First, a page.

A U.S. judge has denied Theranos founder Elizabeth Holmes’ request to remain free on bail while she appeals her conviction on charges of defrauding investors in the failed blood-testing startup that was once valued at $9 billion.
She will instead report to prison on April 27, as previously scheduled.
Holmes, who rose to fame after claiming Theranos’ small machines could run an array of diagnostic tests with just a few drops of blood, was convicted at trial in San Jose, California last year.
U.S. District Judge Edward Davila sentenced Holmes to 11 years and three months in prison in November. Holmes asked Davila to postpone the sentence while the 9th U.S. Circuit Court of Appeals reviews her case.
Davila on Monday concluded that even if Holmes won her appeal to challenge the Theranos technology evidence, it wouldn’t result in a reversal or a new trial of all the counts she was found guilty of.
Holmes is the mother of two children, and gave birth to her second child earlier this year.
A U.S. judge has denied Theranos founder Elizabeth Holmes’ request to remain free on bail while she appeals her conviction on charges of defrauding investors in the failed blood-testing startup that was once valued at $9 billion. Holmes, pictured in October last year, was pregnant when she was sentenced
Holmes and Evans appear outside of court during her most recent hearing
‘Contrary to her suggestion that accuracy and reliability were central issues to her convictions, Ms. Holmes´s misrepresentations to Theranos investors involved more than just whether Theranos technology worked as promised,’ he said.
Holmes, who is scheduled to begin serving her sentence in April, may ask the 9th Circuit to grant bail.
In denying the release appeal, Davila noted that Holmes was unlikely to flee or endanger the community.
Davila previously recommended that Holmes serve her sentence at a minimum security prison camp in Texas.
The prison – Camp Bryan – is about 100 miles north of Houston, where Holmes attended high school. It is designated for female inmates and currently houses about 540 inmates.
Those serving time at the facility are allowed to accept multiple visitors on weekends.
According to the Wall Street Journal, the facility bares similarities to the one in West Virginia where Martha Stewart served time close to 20 years ago – the same one where former NXIVM president Nancy Salzman is now serving her three-and-a-half year sentence.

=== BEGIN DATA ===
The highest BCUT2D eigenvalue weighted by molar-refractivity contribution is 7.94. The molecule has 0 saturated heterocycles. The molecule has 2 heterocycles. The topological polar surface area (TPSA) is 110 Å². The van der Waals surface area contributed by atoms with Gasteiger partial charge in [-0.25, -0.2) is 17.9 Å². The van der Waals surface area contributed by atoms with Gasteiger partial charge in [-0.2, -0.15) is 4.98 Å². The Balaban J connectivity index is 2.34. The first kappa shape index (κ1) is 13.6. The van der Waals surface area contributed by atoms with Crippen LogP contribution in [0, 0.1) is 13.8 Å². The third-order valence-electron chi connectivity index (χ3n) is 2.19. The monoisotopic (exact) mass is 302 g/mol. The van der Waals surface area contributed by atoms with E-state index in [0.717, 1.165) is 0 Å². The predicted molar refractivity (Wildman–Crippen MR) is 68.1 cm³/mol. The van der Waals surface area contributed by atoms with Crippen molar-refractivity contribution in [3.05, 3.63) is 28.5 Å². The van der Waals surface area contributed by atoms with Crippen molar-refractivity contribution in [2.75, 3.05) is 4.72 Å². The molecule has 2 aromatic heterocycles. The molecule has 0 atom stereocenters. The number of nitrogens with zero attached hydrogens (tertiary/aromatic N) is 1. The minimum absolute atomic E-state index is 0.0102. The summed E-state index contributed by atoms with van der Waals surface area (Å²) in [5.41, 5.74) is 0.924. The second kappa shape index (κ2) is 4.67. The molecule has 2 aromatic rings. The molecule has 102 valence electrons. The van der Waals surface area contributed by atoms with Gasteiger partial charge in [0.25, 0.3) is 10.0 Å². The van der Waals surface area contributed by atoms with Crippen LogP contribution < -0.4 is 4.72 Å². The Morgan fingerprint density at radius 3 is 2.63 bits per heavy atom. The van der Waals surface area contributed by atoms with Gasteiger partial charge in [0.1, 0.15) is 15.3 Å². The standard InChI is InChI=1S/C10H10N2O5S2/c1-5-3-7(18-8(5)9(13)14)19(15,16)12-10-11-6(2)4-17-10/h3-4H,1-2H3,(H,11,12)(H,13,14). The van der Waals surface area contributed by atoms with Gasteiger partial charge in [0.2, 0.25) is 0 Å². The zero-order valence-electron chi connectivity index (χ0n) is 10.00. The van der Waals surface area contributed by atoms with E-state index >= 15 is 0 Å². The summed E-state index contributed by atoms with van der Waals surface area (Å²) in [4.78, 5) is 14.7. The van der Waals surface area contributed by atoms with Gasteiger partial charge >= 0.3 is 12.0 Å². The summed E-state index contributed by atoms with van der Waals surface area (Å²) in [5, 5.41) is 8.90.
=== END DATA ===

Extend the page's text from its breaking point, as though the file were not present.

Holmes will have access to tennis courts and a running track. But, she will be forced to give up her signature all-black look in exchange for pastel green, gray and white outfits.
Distance may make visitation hard for Holmes’ family, whom she would be much closer to were she sent to the minimum-security prison in Dublin, California, which is just an hour drive outside of San Francisco. Actresses Lori Loughlin and Felicity Huffman, who were involved in the college admissions scandal, both served their short sentences ay the Dublin facility.
Federal prosecutors have also said that Holmes could receive close to a 15% reduction on prison time with good behavior, which would put her sentence at closer to 9.5 years with no possibility for parole.
Holmes’ defense team previously argued that she is the ‘mother of two young children.’ She gave birth to her first son in July 2021. They are pictured here with her fiancé Billy Evans
The minimum-security women’s prison in Bryan, Texas where a California judge has recommended Elizabeth Holmes serve her 11.25 years behind bars
Holmes has been dating Evans since shortly after the demise of Theranos. He has stuck by her side throughout her trial and conviction and the pair now share two children
The Theranos founder has appeared unbothered by her predicament for years
The pair have appeared ever in love and inseparable throughout Holmes’ various legal woes
Prosecutors said during the trial that Holmes misrepresented Theranos’ technology and finances. Holmes testified in her own defense, saying she believed her statements were accurate at the time.
On appeal, Holmes plans to challenge several of the judge’s rulings, including his allowance of evidence about Theranos’ test accuracy that postdated her statements to investors.
Holmes’ co-defendant, former Theranos President Ramesh ‘Sunny’ Balwani, was convicted of defrauding Theranos investors and patients at a separate trial and sentenced to 12 years and 11 months in prison.
In March, Davila denied Balwani’s request to remain free on bail during his appeal. The 9th Circuit also ruled that Balwani’s sentence should not be postponed while it considers his case.
Last January, Holmes, 39, was convicted by a jury of four counts of criminal fraud for deceiving investors during her years long scheme to peddle bad blood testing technology at Theranos.
Following her conviction, Holmes became pregnant with her second child.